The War Librarian
Armstrong sidesteps the sophomore slump in this gripping dual-timeline tale of a WWI librarian and one of the first female cadets at the U.S. Naval Academy.
In September 1918, Emmaline Balakin takes a volunteer librarianship role at an Army hospital in war-torn France, where she’s upset by her orders to destroy certain books that the State Department deems dangerous. Determined to speak out against the censorship, she and a soldier pen a letter to a newspaper in support of librarians’ right and obligation to provide unfettered access to all ideas—not just the ones the government approves of.
In 1976, Kathleen Carre joins the first group of female cadets at the U.S. Naval Academy. She and the other women are subjected to misogynistic slurs, threats, and even physical violence. When she receives a box of WWI memorabilia from her recently deceased grandmother, who served as an ambulance driver in France, a male cadet who’s been tormenting her steals a letter decrying government censorship and tells school authorities that Kathleen wrote it. Kathleen finds herself on trial for sedition and has to reach back into her grandmother’s past for help.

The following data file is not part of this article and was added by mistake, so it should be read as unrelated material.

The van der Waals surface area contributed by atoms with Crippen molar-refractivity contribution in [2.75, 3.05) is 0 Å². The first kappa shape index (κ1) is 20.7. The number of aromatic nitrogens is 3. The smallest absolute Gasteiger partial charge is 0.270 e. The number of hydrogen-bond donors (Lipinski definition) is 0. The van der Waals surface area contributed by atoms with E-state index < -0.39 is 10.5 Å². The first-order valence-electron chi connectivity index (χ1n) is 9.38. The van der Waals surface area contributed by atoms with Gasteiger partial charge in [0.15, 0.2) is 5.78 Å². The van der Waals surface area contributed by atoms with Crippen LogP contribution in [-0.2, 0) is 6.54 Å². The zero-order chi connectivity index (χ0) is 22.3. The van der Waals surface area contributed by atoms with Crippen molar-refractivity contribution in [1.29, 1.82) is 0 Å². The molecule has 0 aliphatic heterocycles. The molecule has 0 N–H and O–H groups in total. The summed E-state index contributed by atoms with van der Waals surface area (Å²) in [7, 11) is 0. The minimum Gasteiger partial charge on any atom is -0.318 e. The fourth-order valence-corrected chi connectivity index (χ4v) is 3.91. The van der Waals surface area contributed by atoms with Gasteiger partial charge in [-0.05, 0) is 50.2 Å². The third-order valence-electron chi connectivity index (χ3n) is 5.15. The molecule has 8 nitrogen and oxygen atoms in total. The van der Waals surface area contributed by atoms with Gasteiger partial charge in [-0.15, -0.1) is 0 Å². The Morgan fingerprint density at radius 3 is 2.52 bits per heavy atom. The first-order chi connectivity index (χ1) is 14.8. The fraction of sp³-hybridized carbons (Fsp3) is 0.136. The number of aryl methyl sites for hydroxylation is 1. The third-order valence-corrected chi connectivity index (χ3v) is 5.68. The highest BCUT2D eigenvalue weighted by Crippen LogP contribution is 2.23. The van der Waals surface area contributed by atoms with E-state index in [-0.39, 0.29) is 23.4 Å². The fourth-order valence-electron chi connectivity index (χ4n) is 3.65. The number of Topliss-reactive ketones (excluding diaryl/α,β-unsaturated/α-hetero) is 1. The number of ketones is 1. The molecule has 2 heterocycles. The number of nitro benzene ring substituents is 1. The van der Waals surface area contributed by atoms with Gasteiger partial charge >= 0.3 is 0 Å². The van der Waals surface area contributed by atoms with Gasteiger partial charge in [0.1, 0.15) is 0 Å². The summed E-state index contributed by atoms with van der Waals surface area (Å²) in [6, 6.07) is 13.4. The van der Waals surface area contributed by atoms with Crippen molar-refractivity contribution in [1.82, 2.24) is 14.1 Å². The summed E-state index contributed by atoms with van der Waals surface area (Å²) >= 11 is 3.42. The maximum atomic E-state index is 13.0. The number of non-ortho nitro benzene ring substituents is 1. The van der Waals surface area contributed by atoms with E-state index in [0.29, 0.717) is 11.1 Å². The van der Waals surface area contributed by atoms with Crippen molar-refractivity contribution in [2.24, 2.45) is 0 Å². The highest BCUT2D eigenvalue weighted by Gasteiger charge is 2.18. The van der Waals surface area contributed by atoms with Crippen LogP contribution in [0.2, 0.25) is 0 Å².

Once again, Armstrong has crafted a tale of two women battling the status quo in historical eras that are relevant today. Emmaline and Kathleen both rail against book banning, racism, and misogyny and have to make difficult choices in their efforts to do what is right. While the soldier willingly helping Emmaline pen a letter than could have gotten him executed feels like a stretch, Armstrong’s point about the importance of access to ideas rings true. Dual timelines can be tricky, but Armstrong aligns hers perfectly so the issues each woman is dealing with run parallel. Readers won’t want to put this one down.